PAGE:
Traders and event organizers are responsible for ensuring that the provisions of the Youth Protection Act are observed. Violations are punishable by fines of up to EUR 50,000, and in certain cases even by imprisonment and fines. The police and the Youth Welfare Office usually carry out youth protection checks jointly. The district administrative authorities (district offices and independent cities) are responsible for punishing administrative offenses under the Youth Protection Act.
Children and adolescents under the age of 16 are generally not permitted to stay in restaurants and at dance events unless they are accompanied by a person with legal guardianship or a person responsible for their upbringing. Adolescents over 16 years of age are permitted to stay until midnight, beyond this time only if they are accompanied by a person authorized to exercise custody or a person responsible for their upbringing . However, children and adolescents are not permitted to stay in restaurants that are run as night bars or night clubs, or in comparable entertainment establishments, without exception. Minors may also not be permitted to be present in public gaming arcades .
In the event of particular dangers to minors of the event, the Youth Welfare Office may order the organizer or the trader not to allow children and minors to be present.
Other requirements are also possible to ensure the protection of minors, such as access restrictions for certain age groups or more extensive regulations on the sale of alcoholic beverages.
Beer, wine, sparkling wine and corresponding mixed drinks may be served in public to minors 16 years of age and older. All other alcoholic beverages (spirits) may not be served to children and adolescents. Beer, wine, sparkling wine and corresponding mixed drinks may be sold to adolescents over 14 years of age with the consent of a person authorized to exercise custody (e.g. their parents) if they accompany their children. However, a guardianship order is not sufficient for this.
Tobacco products, products containing nicotine, e-cigarettes and e-shishas may not be distributed to minors in public, nor may they be permitted to smoke. In the case of e-shishas and e-cigarettes, the ban also applies to nicotine-free products.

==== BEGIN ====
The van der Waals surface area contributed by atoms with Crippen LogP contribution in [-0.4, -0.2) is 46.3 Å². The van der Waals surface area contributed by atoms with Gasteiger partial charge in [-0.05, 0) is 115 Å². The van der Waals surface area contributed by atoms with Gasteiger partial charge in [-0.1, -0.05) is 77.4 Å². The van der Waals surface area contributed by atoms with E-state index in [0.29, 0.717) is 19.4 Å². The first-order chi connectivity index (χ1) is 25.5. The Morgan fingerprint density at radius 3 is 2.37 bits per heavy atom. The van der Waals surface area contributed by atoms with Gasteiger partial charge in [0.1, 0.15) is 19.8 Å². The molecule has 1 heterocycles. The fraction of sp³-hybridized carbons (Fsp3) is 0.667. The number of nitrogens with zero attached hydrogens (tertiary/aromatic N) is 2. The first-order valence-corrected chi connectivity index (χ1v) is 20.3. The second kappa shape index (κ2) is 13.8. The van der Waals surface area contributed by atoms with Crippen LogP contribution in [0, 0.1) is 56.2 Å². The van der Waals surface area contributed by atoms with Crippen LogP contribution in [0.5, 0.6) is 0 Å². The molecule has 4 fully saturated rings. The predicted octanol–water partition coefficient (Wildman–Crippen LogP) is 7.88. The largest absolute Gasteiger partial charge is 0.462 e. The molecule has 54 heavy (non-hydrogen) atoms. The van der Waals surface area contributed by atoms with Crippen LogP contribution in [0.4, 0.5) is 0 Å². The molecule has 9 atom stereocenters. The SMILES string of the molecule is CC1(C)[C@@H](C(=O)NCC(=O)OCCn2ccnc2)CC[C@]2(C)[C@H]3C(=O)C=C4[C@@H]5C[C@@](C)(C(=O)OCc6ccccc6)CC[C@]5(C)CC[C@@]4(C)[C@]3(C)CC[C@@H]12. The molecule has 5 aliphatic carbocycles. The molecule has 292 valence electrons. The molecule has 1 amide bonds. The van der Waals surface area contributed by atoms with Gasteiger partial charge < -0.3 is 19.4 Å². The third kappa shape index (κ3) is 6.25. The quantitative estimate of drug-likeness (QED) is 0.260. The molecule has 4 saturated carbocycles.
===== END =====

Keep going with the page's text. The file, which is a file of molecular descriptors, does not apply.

Organizers of public film events may only allow children and young people to enter if the films have been released for the age group. Attendance at public film events with films that have been released and labeled for children and adolescents over the age of twelve may also be permitted to children over the age of six if they are accompanied by a person authorized to have custody or a person responsible for their upbringing.
Traders may only make carrier media with computer games or films (e.g. DVDs, USB sticks) and screenplay devices accessible to children and young people if the media content has been released for the age group. The release of media content is carried out by permanent representatives of the supreme state youth authorities following the review process at the self-regulatory organizations of the Voluntary Self-Regulation of the Film Industry (FSK) and the Entertainment Software Self-Regulation (USK).
The Federal Agency for the Protection of Children and Young People in the Media (BzKJ) issues indexes for media harmful to young people. This results in distribution restrictions and advertising bans. Violations are punished by imprisonment and fines. This applies to media content that is immoral, brutalizing, incites violence, crime or racial hatred, and glorifies war.
The Bavarian State Ministry for Family Affairs, Labor and Social Affairs and the Bavarian State Youth Welfare Office, in consultation with the other state ministries and the leading local associations, have drawn up comprehensive statewide guidelines on the implementation of the Youth Protection Act to inform all those involved - the implementing authorities, industry, parents and minors.